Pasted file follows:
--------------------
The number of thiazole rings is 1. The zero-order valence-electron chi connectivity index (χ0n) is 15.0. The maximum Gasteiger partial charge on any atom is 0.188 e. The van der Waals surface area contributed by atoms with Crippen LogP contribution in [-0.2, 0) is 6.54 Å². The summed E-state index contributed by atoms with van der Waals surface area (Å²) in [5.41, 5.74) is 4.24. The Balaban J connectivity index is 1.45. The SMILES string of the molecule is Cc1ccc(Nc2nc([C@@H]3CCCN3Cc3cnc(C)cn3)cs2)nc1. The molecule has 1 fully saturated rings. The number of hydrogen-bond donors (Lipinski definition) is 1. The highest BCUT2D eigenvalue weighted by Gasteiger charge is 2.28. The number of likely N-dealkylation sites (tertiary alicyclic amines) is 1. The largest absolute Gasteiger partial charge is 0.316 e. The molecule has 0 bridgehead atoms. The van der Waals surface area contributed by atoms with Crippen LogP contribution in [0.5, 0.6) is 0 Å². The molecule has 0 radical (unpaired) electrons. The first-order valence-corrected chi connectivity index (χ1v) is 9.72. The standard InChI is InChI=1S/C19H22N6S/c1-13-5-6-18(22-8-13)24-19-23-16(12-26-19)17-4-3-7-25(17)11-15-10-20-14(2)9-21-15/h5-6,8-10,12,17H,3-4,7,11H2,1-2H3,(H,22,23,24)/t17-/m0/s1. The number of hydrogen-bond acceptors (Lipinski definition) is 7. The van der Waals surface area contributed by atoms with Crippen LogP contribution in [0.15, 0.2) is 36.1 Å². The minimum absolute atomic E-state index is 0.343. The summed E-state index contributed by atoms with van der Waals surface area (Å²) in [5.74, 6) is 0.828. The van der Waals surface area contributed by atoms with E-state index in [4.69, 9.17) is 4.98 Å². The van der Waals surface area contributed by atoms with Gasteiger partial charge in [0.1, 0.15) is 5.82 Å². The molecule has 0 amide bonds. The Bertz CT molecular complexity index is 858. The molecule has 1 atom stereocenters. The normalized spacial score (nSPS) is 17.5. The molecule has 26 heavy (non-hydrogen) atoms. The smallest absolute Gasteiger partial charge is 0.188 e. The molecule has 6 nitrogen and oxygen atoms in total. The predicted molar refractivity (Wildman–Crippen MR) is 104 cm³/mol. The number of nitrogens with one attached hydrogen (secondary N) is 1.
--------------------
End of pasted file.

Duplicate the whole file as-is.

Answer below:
The number of thiazole rings is 1. The zero-order valence-electron chi connectivity index (χ0n) is 15.0. The maximum Gasteiger partial charge on any atom is 0.188 e. The van der Waals surface area contributed by atoms with Crippen LogP contribution in [-0.2, 0) is 6.54 Å². The summed E-state index contributed by atoms with van der Waals surface area (Å²) in [5.41, 5.74) is 4.24. The Balaban J connectivity index is 1.45. The SMILES string of the molecule is Cc1ccc(Nc2nc([C@@H]3CCCN3Cc3cnc(C)cn3)cs2)nc1. The molecule has 1 fully saturated rings. The number of hydrogen-bond donors (Lipinski definition) is 1. The highest BCUT2D eigenvalue weighted by Gasteiger charge is 2.28. The number of likely N-dealkylation sites (tertiary alicyclic amines) is 1. The largest absolute Gasteiger partial charge is 0.316 e. The molecule has 0 bridgehead atoms. The van der Waals surface area contributed by atoms with Crippen LogP contribution in [0.5, 0.6) is 0 Å². The molecule has 0 radical (unpaired) electrons. The first-order valence-corrected chi connectivity index (χ1v) is 9.72. The standard InChI is InChI=1S/C19H22N6S/c1-13-5-6-18(22-8-13)24-19-23-16(12-26-19)17-4-3-7-25(17)11-15-10-20-14(2)9-21-15/h5-6,8-10,12,17H,3-4,7,11H2,1-2H3,(H,22,23,24)/t17-/m0/s1. The number of hydrogen-bond acceptors (Lipinski definition) is 7. The van der Waals surface area contributed by atoms with Crippen LogP contribution in [0.15, 0.2) is 36.1 Å². The minimum absolute atomic E-state index is 0.343. The summed E-state index contributed by atoms with van der Waals surface area (Å²) in [5.74, 6) is 0.828. The van der Waals surface area contributed by atoms with E-state index in [4.69, 9.17) is 4.98 Å². The van der Waals surface area contributed by atoms with Gasteiger partial charge in [0.1, 0.15) is 5.82 Å². The molecule has 0 amide bonds. The Bertz CT molecular complexity index is 858. The molecule has 1 atom stereocenters. The normalized spacial score (nSPS) is 17.5. The molecule has 26 heavy (non-hydrogen) atoms. The smallest absolute Gasteiger partial charge is 0.188 e. The molecule has 6 nitrogen and oxygen atoms in total. The predicted molar refractivity (Wildman–Crippen MR) is 104 cm³/mol. The number of nitrogens with one attached hydrogen (secondary N) is 1.